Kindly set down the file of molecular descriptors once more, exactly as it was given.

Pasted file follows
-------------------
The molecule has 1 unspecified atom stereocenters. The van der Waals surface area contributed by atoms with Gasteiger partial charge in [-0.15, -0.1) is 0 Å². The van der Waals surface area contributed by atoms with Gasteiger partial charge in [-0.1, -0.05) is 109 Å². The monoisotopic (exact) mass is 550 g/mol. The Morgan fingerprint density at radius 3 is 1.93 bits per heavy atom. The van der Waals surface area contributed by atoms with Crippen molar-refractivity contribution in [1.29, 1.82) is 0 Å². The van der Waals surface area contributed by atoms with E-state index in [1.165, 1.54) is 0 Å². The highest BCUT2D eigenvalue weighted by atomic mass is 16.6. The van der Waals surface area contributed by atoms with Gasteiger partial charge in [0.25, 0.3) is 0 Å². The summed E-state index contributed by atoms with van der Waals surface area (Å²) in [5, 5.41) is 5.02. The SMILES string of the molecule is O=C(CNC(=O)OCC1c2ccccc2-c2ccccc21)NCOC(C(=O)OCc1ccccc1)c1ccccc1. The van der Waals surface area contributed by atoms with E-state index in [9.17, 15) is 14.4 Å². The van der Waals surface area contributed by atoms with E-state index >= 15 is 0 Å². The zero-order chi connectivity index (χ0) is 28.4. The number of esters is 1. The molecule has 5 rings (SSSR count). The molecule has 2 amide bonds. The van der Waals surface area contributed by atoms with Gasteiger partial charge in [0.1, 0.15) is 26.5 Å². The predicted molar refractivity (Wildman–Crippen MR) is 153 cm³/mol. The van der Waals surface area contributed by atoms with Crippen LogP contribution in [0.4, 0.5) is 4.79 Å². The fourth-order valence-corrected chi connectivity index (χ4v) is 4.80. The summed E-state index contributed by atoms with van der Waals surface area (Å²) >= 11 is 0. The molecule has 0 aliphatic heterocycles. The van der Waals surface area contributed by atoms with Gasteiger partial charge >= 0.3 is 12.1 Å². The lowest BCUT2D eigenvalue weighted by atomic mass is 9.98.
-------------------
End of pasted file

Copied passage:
The molecule has 1 unspecified atom stereocenters. The van der Waals surface area contributed by atoms with Gasteiger partial charge in [-0.15, -0.1) is 0 Å². The van der Waals surface area contributed by atoms with Gasteiger partial charge in [-0.1, -0.05) is 109 Å². The monoisotopic (exact) mass is 550 g/mol. The Morgan fingerprint density at radius 3 is 1.93 bits per heavy atom. The van der Waals surface area contributed by atoms with Crippen molar-refractivity contribution in [1.29, 1.82) is 0 Å². The van der Waals surface area contributed by atoms with E-state index in [1.165, 1.54) is 0 Å². The highest BCUT2D eigenvalue weighted by atomic mass is 16.6. The van der Waals surface area contributed by atoms with Gasteiger partial charge in [0.25, 0.3) is 0 Å². The summed E-state index contributed by atoms with van der Waals surface area (Å²) in [5, 5.41) is 5.02. The SMILES string of the molecule is O=C(CNC(=O)OCC1c2ccccc2-c2ccccc21)NCOC(C(=O)OCc1ccccc1)c1ccccc1. The van der Waals surface area contributed by atoms with E-state index in [9.17, 15) is 14.4 Å². The van der Waals surface area contributed by atoms with E-state index >= 15 is 0 Å². The zero-order chi connectivity index (χ0) is 28.4. The number of esters is 1. The molecule has 5 rings (SSSR count). The molecule has 2 amide bonds. The van der Waals surface area contributed by atoms with Gasteiger partial charge in [0.1, 0.15) is 26.5 Å². The predicted molar refractivity (Wildman–Crippen MR) is 153 cm³/mol. The van der Waals surface area contributed by atoms with Crippen LogP contribution in [0.4, 0.5) is 4.79 Å². The fourth-order valence-corrected chi connectivity index (χ4v) is 4.80. The summed E-state index contributed by atoms with van der Waals surface area (Å²) >= 11 is 0. The molecule has 0 aliphatic heterocycles. The van der Waals surface area contributed by atoms with Gasteiger partial charge >= 0.3 is 12.1 Å². The lowest BCUT2D eigenvalue weighted by atomic mass is 9.98.